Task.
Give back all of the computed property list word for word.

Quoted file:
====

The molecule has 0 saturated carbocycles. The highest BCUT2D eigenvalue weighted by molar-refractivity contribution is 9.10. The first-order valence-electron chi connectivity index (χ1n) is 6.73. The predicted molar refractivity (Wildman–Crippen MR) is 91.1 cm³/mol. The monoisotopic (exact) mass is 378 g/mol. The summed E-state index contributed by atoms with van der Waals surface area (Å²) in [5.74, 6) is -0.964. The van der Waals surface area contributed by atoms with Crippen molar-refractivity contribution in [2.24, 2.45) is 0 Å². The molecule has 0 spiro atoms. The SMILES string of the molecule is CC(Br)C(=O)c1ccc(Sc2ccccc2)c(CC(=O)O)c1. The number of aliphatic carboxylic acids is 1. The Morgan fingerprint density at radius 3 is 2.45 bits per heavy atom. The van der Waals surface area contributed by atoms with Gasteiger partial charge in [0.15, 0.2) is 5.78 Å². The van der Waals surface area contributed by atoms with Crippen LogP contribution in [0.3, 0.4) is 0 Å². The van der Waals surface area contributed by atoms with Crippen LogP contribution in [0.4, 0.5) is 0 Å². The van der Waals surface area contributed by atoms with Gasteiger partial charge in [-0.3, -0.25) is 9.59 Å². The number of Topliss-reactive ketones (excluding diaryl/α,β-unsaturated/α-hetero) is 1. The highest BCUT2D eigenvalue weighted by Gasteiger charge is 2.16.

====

The molecule has 0 saturated carbocycles. The highest BCUT2D eigenvalue weighted by molar-refractivity contribution is 9.10. The first-order valence-electron chi connectivity index (χ1n) is 6.73. The predicted molar refractivity (Wildman–Crippen MR) is 91.1 cm³/mol. The monoisotopic (exact) mass is 378 g/mol. The summed E-state index contributed by atoms with van der Waals surface area (Å²) in [5.74, 6) is -0.964. The van der Waals surface area contributed by atoms with Crippen molar-refractivity contribution in [2.24, 2.45) is 0 Å². The molecule has 0 spiro atoms. The SMILES string of the molecule is CC(Br)C(=O)c1ccc(Sc2ccccc2)c(CC(=O)O)c1. The number of aliphatic carboxylic acids is 1. The Morgan fingerprint density at radius 3 is 2.45 bits per heavy atom. The van der Waals surface area contributed by atoms with Gasteiger partial charge in [0.15, 0.2) is 5.78 Å². The van der Waals surface area contributed by atoms with Crippen LogP contribution in [0.3, 0.4) is 0 Å². The van der Waals surface area contributed by atoms with Crippen LogP contribution in [0.4, 0.5) is 0 Å². The van der Waals surface area contributed by atoms with Gasteiger partial charge in [-0.3, -0.25) is 9.59 Å². The number of Topliss-reactive ketones (excluding diaryl/α,β-unsaturated/α-hetero) is 1. The highest BCUT2D eigenvalue weighted by Gasteiger charge is 2.16.